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The Reality of Prayer

Text: 1 John 5:14-15 

Rev. Garry E. McCaffery 

          As we continue our series on prayer, it is my hope that you are being blessed, encouraged, and motivated in your praying.  The purpose and goal for this series is to have us think about the time we spend in prayer, seek ways to pray more often, work on praying with greater focus, and developing better prayer habits.  As we spend more time in prayer we will find ourselves growing closer in our relationship with God.

          This brings us back to something I stated in the beginning of this series.  Prayer is to be a priority in our life on a daily basis, both personally and as the church, the body of Christ.  Without prayer the church is powerless.  Without prayer our faith is powerless.  Without prayer our relationship with God is non-existent.  This is why prayer is so important.

          In order for us to have a dynamic relationship with God we need prayer.  This is where the reality of prayer comes in.  Here in 1 John 5:14-15, we find some words that encourage us and point us to the reality of prayer.  “Now this is the confidence that we have in Him, that if we ask anything according to His will, He hears us.  And if we know that He hears us, whatever we ask, we know that we have the petitions that we have asked of Him.”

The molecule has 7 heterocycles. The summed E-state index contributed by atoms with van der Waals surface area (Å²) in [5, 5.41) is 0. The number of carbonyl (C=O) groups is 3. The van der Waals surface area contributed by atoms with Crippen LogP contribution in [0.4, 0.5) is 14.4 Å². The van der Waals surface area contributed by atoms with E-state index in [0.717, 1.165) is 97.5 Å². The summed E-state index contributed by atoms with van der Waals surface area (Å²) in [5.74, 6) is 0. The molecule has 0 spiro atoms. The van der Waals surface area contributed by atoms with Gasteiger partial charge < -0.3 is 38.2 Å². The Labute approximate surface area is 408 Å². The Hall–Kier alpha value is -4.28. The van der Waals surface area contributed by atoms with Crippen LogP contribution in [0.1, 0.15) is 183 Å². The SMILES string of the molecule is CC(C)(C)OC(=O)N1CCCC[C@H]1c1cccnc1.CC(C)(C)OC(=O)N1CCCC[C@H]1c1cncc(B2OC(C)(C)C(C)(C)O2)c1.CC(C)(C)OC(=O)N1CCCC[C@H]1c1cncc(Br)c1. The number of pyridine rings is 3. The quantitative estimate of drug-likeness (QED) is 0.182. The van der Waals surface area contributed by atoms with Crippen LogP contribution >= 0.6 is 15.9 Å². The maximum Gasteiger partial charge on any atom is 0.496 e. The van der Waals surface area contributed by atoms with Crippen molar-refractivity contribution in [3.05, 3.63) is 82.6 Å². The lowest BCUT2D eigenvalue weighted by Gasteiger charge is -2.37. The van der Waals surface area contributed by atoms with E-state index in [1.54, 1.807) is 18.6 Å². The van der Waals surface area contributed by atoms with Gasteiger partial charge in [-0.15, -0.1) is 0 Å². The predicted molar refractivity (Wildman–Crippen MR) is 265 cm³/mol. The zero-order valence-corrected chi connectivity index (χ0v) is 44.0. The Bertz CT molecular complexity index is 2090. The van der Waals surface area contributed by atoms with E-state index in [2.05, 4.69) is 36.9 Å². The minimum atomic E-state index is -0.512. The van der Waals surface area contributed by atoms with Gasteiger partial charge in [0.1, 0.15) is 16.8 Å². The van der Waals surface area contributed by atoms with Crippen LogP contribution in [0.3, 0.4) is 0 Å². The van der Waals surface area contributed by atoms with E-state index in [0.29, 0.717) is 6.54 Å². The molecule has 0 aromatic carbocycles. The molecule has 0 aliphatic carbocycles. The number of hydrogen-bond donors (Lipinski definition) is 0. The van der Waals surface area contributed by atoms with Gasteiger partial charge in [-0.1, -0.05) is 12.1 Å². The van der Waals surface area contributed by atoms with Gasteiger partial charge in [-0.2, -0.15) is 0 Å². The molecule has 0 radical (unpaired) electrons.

The confidence comes from the assurance of answered prayer.  We have the assurance of answered prayer to encourage us to pray because prayer is vital to our relationship with God and our health and vitality as Christians.  Our prayer life is all about our relationship with God.  This is the reality of prayer.  It is about relationship with God.  This reality encompasses several things.  Let’s take a look at what some of these things are.